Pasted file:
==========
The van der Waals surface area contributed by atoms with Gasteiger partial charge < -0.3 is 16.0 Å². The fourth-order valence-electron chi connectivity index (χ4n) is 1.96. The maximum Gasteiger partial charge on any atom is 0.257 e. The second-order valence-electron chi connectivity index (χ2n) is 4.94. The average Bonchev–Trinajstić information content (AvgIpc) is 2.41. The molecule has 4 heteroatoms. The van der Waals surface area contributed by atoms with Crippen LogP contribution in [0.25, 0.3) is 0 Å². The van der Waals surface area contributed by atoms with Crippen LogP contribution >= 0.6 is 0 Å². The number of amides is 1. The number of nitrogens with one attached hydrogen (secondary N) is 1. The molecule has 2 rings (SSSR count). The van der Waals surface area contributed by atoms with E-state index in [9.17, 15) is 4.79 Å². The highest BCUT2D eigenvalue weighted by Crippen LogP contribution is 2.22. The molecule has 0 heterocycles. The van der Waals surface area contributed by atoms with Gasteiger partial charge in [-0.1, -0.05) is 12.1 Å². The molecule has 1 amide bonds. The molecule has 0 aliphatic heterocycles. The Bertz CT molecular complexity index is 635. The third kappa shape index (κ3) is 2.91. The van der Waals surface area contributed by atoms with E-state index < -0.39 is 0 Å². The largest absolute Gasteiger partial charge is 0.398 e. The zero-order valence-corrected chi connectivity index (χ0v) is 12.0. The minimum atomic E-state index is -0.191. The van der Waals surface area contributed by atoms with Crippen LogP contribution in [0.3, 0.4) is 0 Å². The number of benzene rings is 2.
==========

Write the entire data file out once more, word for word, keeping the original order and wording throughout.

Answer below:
The van der Waals surface area contributed by atoms with Gasteiger partial charge < -0.3 is 16.0 Å². The fourth-order valence-electron chi connectivity index (χ4n) is 1.96. The maximum Gasteiger partial charge on any atom is 0.257 e. The second-order valence-electron chi connectivity index (χ2n) is 4.94. The average Bonchev–Trinajstić information content (AvgIpc) is 2.41. The molecule has 4 heteroatoms. The van der Waals surface area contributed by atoms with Crippen LogP contribution in [0.25, 0.3) is 0 Å². The van der Waals surface area contributed by atoms with Crippen LogP contribution >= 0.6 is 0 Å². The number of amides is 1. The number of nitrogens with one attached hydrogen (secondary N) is 1. The molecule has 2 rings (SSSR count). The van der Waals surface area contributed by atoms with E-state index in [9.17, 15) is 4.79 Å². The highest BCUT2D eigenvalue weighted by Crippen LogP contribution is 2.22. The molecule has 0 heterocycles. The van der Waals surface area contributed by atoms with Gasteiger partial charge in [-0.1, -0.05) is 12.1 Å². The molecule has 1 amide bonds. The molecule has 0 aliphatic heterocycles. The Bertz CT molecular complexity index is 635. The third kappa shape index (κ3) is 2.91. The van der Waals surface area contributed by atoms with E-state index < -0.39 is 0 Å². The largest absolute Gasteiger partial charge is 0.398 e. The zero-order valence-corrected chi connectivity index (χ0v) is 12.0. The minimum atomic E-state index is -0.191. The van der Waals surface area contributed by atoms with Crippen LogP contribution in [0.3, 0.4) is 0 Å². The number of benzene rings is 2.